Q: How To Evaluate Acquiring a Small Software Firm

Written by Sean Murphy. Posted in 5 Scaling Up Stage, checklist, skmurphy

We recently helped a client frame the exploration of an opportunity for acquiring a small software firm. Here are some questions to consider if you are contemplating the sale or acquisition of small software company.

Q: I have a technical background in both software and systems administration and currently act as a freelance sysadmin. I enjoy the work but have been approached by some long time friends about taking over their niche software company.

A: Let me ask a couple of high level questions:

  • How long have they been in business?
  • What’s their revenue look like?
  • Why do they want to sell?

Q: It’s been in operation for the better part of a decade and they are now both in their 60’s and looking to retire in the next five to ten years. They have dozens of happy customers that they don’t want to leave in the lurch and are interested in getting some value out of all of the sweat equity they have invested. The firm is doing about 500K in revenue, mostly maintenance renewals on licensed software by their existing customers.

A: OK, here are some questions to ask

Understanding Customers: some key questions you will need to answer

  • Why did they buy
  • Do they plan to continue to use for the next two to three years?
  • Can they be a source for a case study or testimonial
  • Can they be a source of referrals
  • Are they willing to ask as a reference
  • What does the product lack?
  • Where is the product unsatisfactory?
  • What other applications or services should you integrate to increase value?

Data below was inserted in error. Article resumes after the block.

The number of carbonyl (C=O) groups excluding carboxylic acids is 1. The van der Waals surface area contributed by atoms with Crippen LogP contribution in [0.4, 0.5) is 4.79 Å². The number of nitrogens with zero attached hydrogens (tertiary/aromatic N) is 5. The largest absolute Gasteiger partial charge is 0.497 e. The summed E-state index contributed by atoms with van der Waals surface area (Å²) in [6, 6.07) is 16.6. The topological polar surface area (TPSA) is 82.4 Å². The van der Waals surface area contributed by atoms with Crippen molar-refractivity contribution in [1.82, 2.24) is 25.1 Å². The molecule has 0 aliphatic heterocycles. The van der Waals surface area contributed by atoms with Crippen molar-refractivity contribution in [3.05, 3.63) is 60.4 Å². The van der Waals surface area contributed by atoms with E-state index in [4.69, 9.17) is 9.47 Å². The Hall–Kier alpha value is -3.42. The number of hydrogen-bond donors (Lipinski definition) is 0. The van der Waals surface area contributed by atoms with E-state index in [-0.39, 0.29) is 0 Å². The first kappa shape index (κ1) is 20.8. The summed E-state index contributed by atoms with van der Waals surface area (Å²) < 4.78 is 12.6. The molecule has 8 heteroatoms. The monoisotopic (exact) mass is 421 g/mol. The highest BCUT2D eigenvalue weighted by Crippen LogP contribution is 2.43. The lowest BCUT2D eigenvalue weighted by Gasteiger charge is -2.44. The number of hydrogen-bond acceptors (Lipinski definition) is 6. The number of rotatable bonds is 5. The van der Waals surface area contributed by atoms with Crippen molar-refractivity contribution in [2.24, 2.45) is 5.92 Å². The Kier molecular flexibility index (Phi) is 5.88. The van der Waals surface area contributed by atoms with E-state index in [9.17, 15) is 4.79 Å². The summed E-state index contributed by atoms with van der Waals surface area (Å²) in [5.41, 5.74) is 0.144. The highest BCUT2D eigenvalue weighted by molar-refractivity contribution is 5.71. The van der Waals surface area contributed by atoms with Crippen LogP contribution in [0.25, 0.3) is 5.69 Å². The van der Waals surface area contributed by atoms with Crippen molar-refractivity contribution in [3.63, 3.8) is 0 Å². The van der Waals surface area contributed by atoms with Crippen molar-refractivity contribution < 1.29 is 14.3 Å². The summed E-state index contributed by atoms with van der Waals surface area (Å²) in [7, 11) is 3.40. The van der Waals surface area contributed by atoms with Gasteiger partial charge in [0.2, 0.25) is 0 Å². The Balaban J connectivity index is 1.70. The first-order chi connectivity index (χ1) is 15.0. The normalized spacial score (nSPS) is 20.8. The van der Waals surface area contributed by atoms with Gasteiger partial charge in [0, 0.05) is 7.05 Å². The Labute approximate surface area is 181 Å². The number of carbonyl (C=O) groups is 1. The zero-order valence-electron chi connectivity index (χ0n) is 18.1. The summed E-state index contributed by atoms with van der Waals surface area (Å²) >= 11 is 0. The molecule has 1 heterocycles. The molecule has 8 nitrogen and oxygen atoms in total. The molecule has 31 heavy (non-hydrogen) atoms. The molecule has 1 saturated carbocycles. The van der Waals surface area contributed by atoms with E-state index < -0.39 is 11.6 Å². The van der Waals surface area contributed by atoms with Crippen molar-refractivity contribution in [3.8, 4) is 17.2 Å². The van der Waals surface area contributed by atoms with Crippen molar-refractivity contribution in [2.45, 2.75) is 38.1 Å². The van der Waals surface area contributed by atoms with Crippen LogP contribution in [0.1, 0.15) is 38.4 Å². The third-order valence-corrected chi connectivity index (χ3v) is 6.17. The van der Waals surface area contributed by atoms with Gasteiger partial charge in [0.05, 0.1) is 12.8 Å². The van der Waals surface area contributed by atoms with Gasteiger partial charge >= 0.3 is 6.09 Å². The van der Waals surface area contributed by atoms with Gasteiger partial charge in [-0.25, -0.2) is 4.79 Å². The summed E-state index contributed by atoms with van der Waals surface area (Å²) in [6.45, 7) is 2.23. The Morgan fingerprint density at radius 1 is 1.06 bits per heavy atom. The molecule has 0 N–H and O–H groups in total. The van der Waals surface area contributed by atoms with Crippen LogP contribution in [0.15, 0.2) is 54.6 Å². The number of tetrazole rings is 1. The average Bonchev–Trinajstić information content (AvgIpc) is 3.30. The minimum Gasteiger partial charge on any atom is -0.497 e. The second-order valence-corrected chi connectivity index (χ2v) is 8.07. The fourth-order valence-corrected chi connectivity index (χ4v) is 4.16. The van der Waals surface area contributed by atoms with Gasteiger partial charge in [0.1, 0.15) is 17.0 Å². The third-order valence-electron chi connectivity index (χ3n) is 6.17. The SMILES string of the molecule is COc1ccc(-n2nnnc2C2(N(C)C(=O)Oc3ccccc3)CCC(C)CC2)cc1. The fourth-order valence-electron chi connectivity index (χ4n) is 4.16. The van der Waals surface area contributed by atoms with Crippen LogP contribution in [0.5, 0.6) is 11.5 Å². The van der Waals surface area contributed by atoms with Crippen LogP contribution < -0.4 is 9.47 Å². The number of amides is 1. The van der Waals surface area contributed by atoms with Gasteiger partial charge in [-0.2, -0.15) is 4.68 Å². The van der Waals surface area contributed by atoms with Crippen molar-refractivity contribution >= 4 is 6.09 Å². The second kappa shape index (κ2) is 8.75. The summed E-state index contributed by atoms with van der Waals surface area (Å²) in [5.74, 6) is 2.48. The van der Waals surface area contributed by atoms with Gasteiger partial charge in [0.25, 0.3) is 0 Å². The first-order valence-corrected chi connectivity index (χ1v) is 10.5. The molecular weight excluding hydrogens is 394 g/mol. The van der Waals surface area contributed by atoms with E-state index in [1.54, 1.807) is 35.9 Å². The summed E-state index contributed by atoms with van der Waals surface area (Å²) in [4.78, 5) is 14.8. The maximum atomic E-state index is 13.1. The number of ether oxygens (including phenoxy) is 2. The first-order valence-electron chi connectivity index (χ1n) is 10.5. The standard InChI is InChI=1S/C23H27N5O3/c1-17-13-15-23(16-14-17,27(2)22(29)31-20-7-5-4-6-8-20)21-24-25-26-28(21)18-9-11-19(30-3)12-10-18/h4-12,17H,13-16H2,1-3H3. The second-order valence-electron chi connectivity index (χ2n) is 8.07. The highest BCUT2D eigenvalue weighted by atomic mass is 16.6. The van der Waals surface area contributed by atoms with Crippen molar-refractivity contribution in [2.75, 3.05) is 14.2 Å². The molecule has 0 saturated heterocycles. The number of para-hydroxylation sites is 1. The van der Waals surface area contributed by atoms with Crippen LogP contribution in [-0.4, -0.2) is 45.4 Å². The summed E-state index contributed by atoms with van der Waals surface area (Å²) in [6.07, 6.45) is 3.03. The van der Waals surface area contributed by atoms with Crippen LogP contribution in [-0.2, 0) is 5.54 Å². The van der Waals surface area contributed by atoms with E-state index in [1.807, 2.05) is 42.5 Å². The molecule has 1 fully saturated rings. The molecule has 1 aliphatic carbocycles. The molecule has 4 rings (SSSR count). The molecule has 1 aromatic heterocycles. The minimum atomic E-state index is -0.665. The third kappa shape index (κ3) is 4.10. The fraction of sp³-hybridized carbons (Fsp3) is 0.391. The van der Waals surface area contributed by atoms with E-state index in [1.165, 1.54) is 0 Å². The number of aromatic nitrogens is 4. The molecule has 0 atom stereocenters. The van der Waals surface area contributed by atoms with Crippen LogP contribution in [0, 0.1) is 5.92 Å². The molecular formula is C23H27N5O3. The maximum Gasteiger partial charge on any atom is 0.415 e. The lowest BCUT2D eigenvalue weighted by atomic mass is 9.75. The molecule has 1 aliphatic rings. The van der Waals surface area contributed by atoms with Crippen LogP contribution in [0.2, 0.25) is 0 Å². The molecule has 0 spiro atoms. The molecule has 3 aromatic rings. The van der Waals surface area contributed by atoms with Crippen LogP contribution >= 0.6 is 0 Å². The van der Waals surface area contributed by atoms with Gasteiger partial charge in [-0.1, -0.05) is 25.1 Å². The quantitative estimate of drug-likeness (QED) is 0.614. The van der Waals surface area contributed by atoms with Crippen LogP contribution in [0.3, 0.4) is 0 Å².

• What other problems can you solve for them?
  • Who are their key suppliers / partners? Can any become yours as well?

Key risk reducing milestone: can you sell the product?

  • Need to go on 20-30 sales calls to determine if you can sell the product
  • Where is the key opportunity to scale revenue 2-4x in 3-5 years.

Key assets that need to be evaluated:

  1. customer base:
    1. level of customer satisfaction
    2. quality of customer data
    3. signed contracts and license agreements
    4. what else can you sell them?
  2. Source code and related systems
    1. key risk: maintainability
  3. What is current business model, in particular
    1. Cost of sales
    2. Support costs
  4. Intellectual Property: trademarks and patents

Sell What You Have: In the near term you can sell what you have without any development unless it becomes clear you are losing business or unable to close new business without one or more missing features. Because of your technical background, be careful of looking at new features as a source of significant near term value.

Structuring the Exploration and Deal:

  1. 3-6 months: Exploratory Phase where you determine whether you can sell and you understand their business model, the market opportunity, and source code maintainability.
    Breakup – don’t ask for equity but are compensation for any new sales you help close and perhaps other work–technical, business development, operations–that increases value of business
  2. 2.5 to 4.5 years Formal Earnout where existing partners are paid for work and you pay for ownership from cash flow.
    Breakup in this time frame is complex and will require considerable planning and discussion. There are no hard assets to seize, customer relationship matter.
  3. You may also want to tie some of the value to having the existing owners help you increase revenue (perhaps on a declining or sliding scale over time) to give them incentive to help you grow business, on top of your guaranteed minimum valuation.
  4. What is your exit plan?

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